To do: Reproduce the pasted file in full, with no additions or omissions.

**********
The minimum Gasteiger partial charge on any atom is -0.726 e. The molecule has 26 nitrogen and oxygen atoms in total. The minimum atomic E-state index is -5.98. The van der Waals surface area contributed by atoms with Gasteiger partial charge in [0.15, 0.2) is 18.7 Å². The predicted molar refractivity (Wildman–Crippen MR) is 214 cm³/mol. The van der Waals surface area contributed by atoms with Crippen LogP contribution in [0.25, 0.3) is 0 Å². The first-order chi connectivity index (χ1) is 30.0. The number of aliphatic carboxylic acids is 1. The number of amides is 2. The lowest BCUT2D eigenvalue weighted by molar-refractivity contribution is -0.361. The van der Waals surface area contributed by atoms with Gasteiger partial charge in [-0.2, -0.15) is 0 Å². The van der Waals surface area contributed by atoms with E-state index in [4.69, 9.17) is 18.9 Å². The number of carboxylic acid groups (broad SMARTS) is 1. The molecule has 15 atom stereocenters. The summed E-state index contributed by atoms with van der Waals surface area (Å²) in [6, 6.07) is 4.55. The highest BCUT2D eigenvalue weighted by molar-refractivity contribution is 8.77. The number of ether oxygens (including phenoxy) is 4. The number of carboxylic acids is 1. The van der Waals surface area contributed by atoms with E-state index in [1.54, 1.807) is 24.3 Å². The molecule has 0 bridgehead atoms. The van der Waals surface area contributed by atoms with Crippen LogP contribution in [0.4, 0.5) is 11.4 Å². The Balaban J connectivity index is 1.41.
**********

The minimum Gasteiger partial charge on any atom is -0.726 e. The molecule has 26 nitrogen and oxygen atoms in total. The minimum atomic E-state index is -5.98. The van der Waals surface area contributed by atoms with Gasteiger partial charge in [0.15, 0.2) is 18.7 Å². The predicted molar refractivity (Wildman–Crippen MR) is 214 cm³/mol. The van der Waals surface area contributed by atoms with Crippen LogP contribution in [0.25, 0.3) is 0 Å². The first-order chi connectivity index (χ1) is 30.0. The number of aliphatic carboxylic acids is 1. The number of amides is 2. The lowest BCUT2D eigenvalue weighted by molar-refractivity contribution is -0.361. The van der Waals surface area contributed by atoms with Gasteiger partial charge in [-0.2, -0.15) is 0 Å². The van der Waals surface area contributed by atoms with E-state index in [4.69, 9.17) is 18.9 Å². The number of carboxylic acid groups (broad SMARTS) is 1. The molecule has 15 atom stereocenters. The summed E-state index contributed by atoms with van der Waals surface area (Å²) in [6, 6.07) is 4.55. The highest BCUT2D eigenvalue weighted by molar-refractivity contribution is 8.77. The number of ether oxygens (including phenoxy) is 4. The number of carboxylic acids is 1. The van der Waals surface area contributed by atoms with E-state index in [1.54, 1.807) is 24.3 Å². The molecule has 0 bridgehead atoms. The van der Waals surface area contributed by atoms with Crippen LogP contribution in [0.4, 0.5) is 11.4 Å². The Balaban J connectivity index is 1.41.